Thursday, December 31, 2009

Second City to debut Rush Limbaugh musical

Second City will debut Rush Limbaugh: The Musical in February.
It’s the new project from Matt Hovde, director of the Second City hit “Rod Blagojevich Superstar!,” and its writers, Ed Furman and T.J. Shanoff. Local improv veteran Mark Sutton (of Annoyance Theater and “Bassprov” fame) will sing the title role.

“Limbaugh” will run Tuesday and Wednesday nights in Second City’s e.t.c. space.

Like his WLS-AM (890) colleague Blagojevich, El Rushbo is leading a volatile life full of stage-ready drama; on Wednesday, the radio star went to a Honolulu hospital after suffering chest pains on vacation.

Sunday, December 20, 2009

Interview with Matt Hovde

Danielle Solzman: Thanks for joining us today. How are things in the Windy City?
Matt Hovde: It’s freezing and wonderful.

DS: I understand that you've been named as the new artistic director for the Second City Training Center. What exactly does that entail?
MH: I’ll be steering the philosophy of the various programs. I’ll also be working to strengthen the connection between the artistic side of Second City and the educational side. I think it’s a great opportunity to take all the great things that happen in the Training Center and make them even more focused and relevant.

DS: What led you to discover improv and sketch comedy? And what have you done to get to where you now?
MH: I’ve been a comedy junkie all my life. I used to memorize Monty Python Sketches and perform them at school, and even in junior high I would stay up late to catch Johnny Carson. Also around that time I caught a Kid’s Show at Second City, and was pretty much hooked. I studied theater in high school and college, and came right to Chicago after I graduated so I could start classes at Second City. Then I just worked on a ton of independent shows, including Galileo Players. And Brad Morris and I did a two man show briefly called Schlitz und Bagels – this was before the internet, mind you - which helped shape my comedic point of view.

DS: You are a founder of the Galileo Players. How did that come to be in existence?
MH: Tom Flanigan, Ron Feldman, and I started Galileo right after we graduated the conservatory together in 1998. We felt like a niche would help distinguish us so we chose to focus on science. For the first few years we focused on writing original sketch revues and put them up in various venues, including Donny’s Skybox, Victory Gardens, and Live Bait.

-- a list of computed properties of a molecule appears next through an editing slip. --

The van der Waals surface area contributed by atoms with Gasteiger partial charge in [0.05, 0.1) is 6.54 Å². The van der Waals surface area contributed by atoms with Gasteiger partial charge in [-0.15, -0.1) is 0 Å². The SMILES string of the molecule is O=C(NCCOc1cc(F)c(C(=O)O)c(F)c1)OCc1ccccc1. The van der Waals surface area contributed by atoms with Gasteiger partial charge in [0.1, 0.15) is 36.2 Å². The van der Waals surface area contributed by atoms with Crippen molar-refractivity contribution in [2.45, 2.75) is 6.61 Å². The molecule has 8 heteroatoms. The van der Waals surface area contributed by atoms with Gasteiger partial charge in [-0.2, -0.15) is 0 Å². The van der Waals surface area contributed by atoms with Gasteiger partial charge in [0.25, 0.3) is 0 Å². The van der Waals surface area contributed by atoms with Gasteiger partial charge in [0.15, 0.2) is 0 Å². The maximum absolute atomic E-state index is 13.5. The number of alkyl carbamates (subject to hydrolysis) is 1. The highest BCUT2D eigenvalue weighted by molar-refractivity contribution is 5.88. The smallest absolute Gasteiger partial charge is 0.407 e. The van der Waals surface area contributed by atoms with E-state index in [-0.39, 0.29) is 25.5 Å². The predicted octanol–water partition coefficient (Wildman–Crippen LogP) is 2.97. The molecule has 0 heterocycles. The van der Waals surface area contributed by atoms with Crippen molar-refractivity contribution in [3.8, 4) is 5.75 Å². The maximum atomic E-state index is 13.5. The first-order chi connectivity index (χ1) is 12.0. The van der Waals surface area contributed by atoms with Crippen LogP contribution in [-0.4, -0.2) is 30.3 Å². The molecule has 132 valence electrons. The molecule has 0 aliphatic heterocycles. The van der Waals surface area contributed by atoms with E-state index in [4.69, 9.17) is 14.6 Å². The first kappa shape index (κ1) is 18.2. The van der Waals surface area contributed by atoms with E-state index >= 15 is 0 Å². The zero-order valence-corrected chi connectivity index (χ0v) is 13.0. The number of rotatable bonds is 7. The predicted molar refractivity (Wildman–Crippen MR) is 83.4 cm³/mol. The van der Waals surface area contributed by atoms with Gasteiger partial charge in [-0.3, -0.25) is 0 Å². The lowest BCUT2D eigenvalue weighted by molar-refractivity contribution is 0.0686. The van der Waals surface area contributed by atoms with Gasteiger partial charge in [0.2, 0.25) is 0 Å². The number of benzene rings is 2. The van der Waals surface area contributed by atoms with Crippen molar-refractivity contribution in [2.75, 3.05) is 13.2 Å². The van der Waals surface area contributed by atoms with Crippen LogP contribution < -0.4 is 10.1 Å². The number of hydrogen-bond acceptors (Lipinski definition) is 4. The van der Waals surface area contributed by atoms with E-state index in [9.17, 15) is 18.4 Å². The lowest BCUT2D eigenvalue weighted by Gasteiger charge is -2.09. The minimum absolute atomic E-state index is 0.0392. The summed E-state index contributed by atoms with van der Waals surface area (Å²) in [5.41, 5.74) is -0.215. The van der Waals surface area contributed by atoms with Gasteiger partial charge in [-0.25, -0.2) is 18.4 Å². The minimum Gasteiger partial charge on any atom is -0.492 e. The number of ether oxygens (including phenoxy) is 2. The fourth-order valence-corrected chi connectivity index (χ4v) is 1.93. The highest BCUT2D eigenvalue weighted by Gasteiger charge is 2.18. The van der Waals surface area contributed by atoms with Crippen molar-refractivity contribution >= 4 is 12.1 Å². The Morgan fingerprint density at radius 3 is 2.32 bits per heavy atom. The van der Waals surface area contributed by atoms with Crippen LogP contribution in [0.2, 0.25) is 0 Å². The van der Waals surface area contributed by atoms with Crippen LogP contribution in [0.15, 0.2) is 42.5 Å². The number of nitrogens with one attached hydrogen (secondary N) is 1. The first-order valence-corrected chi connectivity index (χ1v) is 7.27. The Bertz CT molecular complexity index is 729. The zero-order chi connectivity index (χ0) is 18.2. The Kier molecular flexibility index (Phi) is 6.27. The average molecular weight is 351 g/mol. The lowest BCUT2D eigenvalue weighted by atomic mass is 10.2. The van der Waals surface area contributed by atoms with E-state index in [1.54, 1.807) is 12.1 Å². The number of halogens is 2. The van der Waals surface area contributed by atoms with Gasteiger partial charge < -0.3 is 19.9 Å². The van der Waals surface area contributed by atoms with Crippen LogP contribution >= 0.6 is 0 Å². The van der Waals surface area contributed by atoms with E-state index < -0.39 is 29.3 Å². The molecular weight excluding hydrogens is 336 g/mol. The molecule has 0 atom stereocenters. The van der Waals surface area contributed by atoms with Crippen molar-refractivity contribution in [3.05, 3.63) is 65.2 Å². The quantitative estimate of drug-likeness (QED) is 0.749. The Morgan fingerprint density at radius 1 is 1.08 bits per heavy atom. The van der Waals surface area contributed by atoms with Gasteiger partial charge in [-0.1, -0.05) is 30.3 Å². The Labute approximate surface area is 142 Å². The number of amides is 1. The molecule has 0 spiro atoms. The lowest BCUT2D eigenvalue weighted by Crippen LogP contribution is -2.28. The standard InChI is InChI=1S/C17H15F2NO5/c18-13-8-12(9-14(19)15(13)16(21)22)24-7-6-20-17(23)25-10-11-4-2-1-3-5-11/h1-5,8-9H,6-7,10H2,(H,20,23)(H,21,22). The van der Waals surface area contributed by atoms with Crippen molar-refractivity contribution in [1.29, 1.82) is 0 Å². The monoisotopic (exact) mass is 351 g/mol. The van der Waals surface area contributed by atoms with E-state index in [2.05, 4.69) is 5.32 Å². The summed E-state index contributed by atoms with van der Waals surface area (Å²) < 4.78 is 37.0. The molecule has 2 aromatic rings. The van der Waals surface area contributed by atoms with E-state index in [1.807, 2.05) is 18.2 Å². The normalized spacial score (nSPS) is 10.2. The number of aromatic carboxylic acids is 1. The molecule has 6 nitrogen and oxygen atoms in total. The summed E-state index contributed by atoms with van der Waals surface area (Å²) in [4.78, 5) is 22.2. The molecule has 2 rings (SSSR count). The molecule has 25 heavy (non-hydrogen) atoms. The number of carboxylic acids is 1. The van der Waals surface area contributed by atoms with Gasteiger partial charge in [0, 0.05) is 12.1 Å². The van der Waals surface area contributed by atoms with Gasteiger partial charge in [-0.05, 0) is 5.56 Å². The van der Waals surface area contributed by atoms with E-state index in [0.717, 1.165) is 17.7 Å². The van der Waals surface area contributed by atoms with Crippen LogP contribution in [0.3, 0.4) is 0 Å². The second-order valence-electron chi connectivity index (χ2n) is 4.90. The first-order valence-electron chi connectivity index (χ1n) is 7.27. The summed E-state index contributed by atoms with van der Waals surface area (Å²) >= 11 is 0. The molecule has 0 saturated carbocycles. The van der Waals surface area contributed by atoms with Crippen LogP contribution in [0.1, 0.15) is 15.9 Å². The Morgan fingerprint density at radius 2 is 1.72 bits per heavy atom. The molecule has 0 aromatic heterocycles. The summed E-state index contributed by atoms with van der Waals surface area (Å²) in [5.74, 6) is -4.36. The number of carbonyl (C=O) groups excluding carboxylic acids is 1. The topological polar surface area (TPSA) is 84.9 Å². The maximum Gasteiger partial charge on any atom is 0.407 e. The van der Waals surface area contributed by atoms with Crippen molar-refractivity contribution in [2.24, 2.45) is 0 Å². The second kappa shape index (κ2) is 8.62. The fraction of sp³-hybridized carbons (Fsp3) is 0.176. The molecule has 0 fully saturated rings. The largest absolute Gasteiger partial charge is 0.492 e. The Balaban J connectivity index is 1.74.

DS: You directed both America: All Better and Studs Turkel's Not Working. Which production had more pressure? What is the process like as far as transitioning from one revue to another revue?
MH: It’s hard to discuss pressure, actually. There is inherent pressure on any resident production, of course, because you’re trying to uphold the legacy of all the shows that came before you, and you know that your work will get lots of attention from the press, the community, etc. And with this year being the 50th Anniversary of Second City, there was an added amount of scrutiny. But on the other hand, you have to be immune to pressure, because you want the process to be creative, and fun, and spontaneous, and if you’re too worried about he external pressures you may end up suppressing your mojo. I remember once Andy St. Clair coming up to me after a show once – he was upset because he felt too much pressure so I just told him to be like a samurai and block out all external stimuli. He laughed and the very next day created a killer monologue about African politics. Classic St. Clair.

As far as transitioning between revues, Second City shows never close – they simply morph into a new show. When we start developing new material, we slowly start blending it into our current show until eventually there is nothing left of the old show and we have an entirely new revue.

DS: How are the revue names determined?
MH: Lots of fighting, bickering, and pulling teeth.

DS: What was your experience like during the 50th anniversary festivities at Second City being around all these famous alumnni?